Bacteria are hardy little creatures, but even they have their limits. One of those was previously thought to be polar ice and snow, but a new study from the University of York has now directly observed bacteria living in those conditions in both the Arctic and Antarctic regions. That discovery has implications for our understanding of the planet's past climate, as well as where we might hope to find life elsewhere in the universe.

In areas like Greenland and the poles, permafrost is thought to do a great job of preserving a detailed time capsule of the climate from Earth's deep history, by locking gases from the atmosphere into snow as it compresses into ice. Ice cores have been used to measure things like air pollution and carbon levels in the atmosphere at different points in time. They usually stretch back hundreds of thousands of years, but have been sampled as far back as 2.7 million years.

These calculations are usually based on the fact that bacteria can't survive in those conditions, so their biological processes won't mess up the readings. But that assumption might not hold true, as scientists have now seen bacteria alive and well in that hostile environment.

Working at carefully quarantined sites in both the Arctic and Antarctic, the York researchers sterilized samples of snow with UV light, and compared them to untreated samples. In doing so, they found that the natural snow contained traces of methyl iodide, a by-product of certain bacteria. Their presence could affect the CO2 levels detected in ice cores, altering our understanding of the Earth's past climate.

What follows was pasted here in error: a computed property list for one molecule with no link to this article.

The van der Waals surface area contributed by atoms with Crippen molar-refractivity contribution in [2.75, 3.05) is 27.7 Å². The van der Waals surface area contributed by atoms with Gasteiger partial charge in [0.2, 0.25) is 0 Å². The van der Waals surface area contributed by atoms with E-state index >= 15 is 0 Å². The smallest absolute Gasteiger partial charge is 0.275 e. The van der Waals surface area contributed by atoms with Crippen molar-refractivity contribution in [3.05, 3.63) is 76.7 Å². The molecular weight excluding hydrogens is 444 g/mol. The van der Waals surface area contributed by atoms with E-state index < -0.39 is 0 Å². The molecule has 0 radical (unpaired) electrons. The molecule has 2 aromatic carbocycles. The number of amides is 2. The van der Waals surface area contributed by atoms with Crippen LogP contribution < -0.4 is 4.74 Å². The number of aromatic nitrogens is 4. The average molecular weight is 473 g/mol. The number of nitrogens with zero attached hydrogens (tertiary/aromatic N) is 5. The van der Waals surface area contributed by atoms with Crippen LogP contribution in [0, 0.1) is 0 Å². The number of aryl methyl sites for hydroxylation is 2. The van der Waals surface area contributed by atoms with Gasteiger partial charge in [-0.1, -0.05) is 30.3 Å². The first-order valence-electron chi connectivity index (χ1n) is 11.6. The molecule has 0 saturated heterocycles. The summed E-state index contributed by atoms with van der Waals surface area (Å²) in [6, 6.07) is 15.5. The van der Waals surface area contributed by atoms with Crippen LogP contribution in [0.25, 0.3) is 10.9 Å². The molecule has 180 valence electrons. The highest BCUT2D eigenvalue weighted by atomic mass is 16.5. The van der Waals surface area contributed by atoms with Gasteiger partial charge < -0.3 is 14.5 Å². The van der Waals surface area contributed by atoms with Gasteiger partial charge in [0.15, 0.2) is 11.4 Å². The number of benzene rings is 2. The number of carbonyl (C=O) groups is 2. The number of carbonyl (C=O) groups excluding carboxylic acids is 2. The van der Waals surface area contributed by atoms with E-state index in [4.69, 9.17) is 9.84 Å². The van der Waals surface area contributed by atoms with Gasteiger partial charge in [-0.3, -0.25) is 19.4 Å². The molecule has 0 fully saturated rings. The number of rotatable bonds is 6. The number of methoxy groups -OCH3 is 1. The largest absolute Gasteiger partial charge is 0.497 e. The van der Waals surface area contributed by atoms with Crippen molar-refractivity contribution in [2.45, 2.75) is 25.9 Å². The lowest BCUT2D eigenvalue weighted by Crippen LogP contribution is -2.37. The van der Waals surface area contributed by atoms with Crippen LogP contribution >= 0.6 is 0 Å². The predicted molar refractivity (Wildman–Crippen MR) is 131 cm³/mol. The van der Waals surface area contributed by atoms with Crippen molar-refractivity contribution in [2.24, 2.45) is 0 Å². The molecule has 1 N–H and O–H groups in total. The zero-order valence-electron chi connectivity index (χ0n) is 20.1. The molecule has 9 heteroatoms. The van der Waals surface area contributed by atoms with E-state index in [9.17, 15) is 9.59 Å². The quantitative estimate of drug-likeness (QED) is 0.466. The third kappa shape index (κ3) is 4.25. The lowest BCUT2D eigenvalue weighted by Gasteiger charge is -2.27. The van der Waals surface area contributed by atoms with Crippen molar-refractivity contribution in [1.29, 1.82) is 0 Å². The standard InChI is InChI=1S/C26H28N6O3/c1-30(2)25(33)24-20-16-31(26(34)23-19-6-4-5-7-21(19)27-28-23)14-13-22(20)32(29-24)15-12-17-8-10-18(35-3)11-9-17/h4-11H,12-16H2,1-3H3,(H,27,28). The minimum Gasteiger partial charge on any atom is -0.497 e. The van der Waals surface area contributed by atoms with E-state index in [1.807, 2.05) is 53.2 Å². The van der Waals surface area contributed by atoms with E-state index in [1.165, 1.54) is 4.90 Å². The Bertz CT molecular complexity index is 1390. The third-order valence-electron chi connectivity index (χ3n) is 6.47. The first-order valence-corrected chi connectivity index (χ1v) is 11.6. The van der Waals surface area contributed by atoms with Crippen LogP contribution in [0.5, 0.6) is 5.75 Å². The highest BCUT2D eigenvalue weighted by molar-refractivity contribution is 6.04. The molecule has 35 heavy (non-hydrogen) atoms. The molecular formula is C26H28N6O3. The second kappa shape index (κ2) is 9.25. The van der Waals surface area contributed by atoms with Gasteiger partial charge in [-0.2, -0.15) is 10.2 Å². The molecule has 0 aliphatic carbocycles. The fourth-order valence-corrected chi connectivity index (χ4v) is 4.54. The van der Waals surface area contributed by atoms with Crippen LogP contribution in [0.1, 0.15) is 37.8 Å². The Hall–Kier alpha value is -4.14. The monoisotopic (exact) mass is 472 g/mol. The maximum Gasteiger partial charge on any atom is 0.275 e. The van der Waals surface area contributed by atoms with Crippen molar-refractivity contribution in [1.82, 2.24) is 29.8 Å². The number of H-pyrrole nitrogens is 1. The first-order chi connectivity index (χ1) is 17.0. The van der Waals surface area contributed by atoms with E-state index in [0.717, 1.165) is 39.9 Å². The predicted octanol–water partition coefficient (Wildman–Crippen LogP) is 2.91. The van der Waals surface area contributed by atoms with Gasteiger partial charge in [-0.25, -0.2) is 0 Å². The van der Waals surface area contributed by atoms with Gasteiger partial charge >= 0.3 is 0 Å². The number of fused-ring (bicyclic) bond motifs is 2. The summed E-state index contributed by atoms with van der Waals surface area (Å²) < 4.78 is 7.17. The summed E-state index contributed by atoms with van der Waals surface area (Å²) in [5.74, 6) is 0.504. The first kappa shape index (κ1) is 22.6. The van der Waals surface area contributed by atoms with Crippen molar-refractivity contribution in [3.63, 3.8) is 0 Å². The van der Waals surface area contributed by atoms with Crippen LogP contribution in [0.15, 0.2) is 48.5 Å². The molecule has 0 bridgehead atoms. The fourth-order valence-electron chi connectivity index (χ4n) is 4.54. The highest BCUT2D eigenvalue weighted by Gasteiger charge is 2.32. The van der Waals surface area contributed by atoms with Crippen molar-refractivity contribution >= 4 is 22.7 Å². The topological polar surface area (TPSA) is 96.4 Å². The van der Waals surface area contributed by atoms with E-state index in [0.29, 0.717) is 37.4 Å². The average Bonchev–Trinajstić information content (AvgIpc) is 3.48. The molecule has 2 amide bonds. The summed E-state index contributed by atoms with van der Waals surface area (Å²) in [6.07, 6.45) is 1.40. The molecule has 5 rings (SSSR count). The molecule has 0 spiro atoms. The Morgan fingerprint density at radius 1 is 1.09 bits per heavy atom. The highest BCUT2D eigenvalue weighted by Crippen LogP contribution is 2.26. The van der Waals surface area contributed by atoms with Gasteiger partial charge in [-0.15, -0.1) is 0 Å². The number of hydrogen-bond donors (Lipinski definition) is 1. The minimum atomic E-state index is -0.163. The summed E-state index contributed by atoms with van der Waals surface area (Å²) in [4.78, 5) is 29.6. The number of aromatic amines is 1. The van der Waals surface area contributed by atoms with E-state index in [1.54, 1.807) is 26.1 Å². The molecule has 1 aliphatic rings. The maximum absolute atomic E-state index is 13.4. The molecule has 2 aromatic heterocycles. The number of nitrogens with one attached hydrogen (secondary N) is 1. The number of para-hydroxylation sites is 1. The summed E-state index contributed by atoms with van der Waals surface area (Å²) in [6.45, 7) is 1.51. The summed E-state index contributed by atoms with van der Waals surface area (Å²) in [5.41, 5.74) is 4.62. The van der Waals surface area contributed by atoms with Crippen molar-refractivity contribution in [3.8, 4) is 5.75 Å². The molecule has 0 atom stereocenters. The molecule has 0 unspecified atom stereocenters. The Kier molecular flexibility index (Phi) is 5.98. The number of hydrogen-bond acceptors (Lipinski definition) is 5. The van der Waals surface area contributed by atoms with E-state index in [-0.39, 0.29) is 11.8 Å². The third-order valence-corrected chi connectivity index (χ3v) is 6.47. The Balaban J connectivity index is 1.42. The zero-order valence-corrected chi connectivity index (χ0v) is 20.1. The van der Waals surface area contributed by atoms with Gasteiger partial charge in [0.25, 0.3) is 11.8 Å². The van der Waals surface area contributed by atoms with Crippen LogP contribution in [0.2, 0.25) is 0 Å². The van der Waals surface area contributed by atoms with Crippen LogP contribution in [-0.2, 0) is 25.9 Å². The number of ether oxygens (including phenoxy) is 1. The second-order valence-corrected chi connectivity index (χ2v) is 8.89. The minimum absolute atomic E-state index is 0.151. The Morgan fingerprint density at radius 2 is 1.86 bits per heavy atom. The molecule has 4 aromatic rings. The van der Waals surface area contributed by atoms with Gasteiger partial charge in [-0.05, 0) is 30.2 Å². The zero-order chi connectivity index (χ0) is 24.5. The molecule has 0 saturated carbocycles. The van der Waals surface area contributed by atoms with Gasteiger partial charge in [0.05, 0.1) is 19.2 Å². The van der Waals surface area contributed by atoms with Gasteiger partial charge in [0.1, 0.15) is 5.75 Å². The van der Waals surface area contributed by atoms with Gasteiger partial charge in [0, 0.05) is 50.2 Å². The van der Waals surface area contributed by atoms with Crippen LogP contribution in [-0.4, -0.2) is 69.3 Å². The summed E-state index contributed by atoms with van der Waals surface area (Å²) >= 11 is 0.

"As microbial activity and its influence on its local environment has never been taken into account when looking at ice-core gas samples it could provide a moderate source of error in climate history interpretations," says Kelly Redeker, lead author of the new study. "Respiration by bacteria may have slightly increased levels of CO2 in pockets of air trapped within polar ice caps meaning that before human activity CO2 levels may have been even lower than previously thought."

The implications of that aren't good news. If the pre-Industrial era CO2 levels were lower than earlier estimates, that means human activity is having an even bigger impact on the climate now than we thought.

On the other hand, there is some potential good news to the find as well. The fact that bacteria can survive in this harsh environment bodes well for life on other planets, which we might have previously dismissed as too cold. Liquid water might not be a necessity for a planet to be deemed habitable after all – water ice could suffice.

"The fact that we have observed metabolically active bacteria in the most pristine ice and snow is a sign of life proliferating in environments where you wouldn't expect it to exist," says Redeker. "This suggests we may be able to broaden our horizons when it comes to thinking about which planets are capable of sustaining life."

In future, the researchers plan to look deeper into the ice caps to see if they can find signs of active bacteria further down.

The research was published in the Journal of the Royal Society Interface.

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